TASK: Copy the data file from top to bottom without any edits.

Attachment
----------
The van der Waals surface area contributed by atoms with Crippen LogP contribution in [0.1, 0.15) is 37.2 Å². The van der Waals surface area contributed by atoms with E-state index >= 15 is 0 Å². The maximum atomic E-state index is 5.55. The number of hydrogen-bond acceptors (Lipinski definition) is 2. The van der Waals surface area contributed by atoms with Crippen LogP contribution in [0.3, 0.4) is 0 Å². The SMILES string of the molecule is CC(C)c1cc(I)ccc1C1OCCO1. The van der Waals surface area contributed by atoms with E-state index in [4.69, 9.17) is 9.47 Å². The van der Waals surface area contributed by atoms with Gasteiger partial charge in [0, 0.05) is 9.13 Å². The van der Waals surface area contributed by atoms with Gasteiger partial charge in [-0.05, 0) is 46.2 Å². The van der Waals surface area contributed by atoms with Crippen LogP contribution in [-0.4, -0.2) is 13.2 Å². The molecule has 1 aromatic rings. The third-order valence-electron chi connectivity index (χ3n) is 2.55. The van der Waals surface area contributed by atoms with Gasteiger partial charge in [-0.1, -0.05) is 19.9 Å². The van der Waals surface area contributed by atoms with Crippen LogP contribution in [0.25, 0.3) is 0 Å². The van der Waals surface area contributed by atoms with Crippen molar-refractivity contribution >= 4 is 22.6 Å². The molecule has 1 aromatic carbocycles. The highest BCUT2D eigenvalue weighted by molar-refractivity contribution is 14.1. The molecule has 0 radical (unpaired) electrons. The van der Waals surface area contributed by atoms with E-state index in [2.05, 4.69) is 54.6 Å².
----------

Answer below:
The van der Waals surface area contributed by atoms with Crippen LogP contribution in [0.1, 0.15) is 37.2 Å². The van der Waals surface area contributed by atoms with E-state index >= 15 is 0 Å². The maximum atomic E-state index is 5.55. The number of hydrogen-bond acceptors (Lipinski definition) is 2. The van der Waals surface area contributed by atoms with Crippen LogP contribution in [0.3, 0.4) is 0 Å². The SMILES string of the molecule is CC(C)c1cc(I)ccc1C1OCCO1. The van der Waals surface area contributed by atoms with E-state index in [4.69, 9.17) is 9.47 Å². The van der Waals surface area contributed by atoms with Gasteiger partial charge in [0, 0.05) is 9.13 Å². The van der Waals surface area contributed by atoms with Gasteiger partial charge in [-0.05, 0) is 46.2 Å². The van der Waals surface area contributed by atoms with Crippen LogP contribution in [-0.4, -0.2) is 13.2 Å². The molecule has 1 aromatic rings. The third-order valence-electron chi connectivity index (χ3n) is 2.55. The van der Waals surface area contributed by atoms with Gasteiger partial charge in [-0.1, -0.05) is 19.9 Å². The van der Waals surface area contributed by atoms with Crippen LogP contribution in [0.25, 0.3) is 0 Å². The van der Waals surface area contributed by atoms with Crippen molar-refractivity contribution >= 4 is 22.6 Å². The molecule has 1 aromatic carbocycles. The highest BCUT2D eigenvalue weighted by molar-refractivity contribution is 14.1. The molecule has 0 radical (unpaired) electrons. The van der Waals surface area contributed by atoms with E-state index in [2.05, 4.69) is 54.6 Å².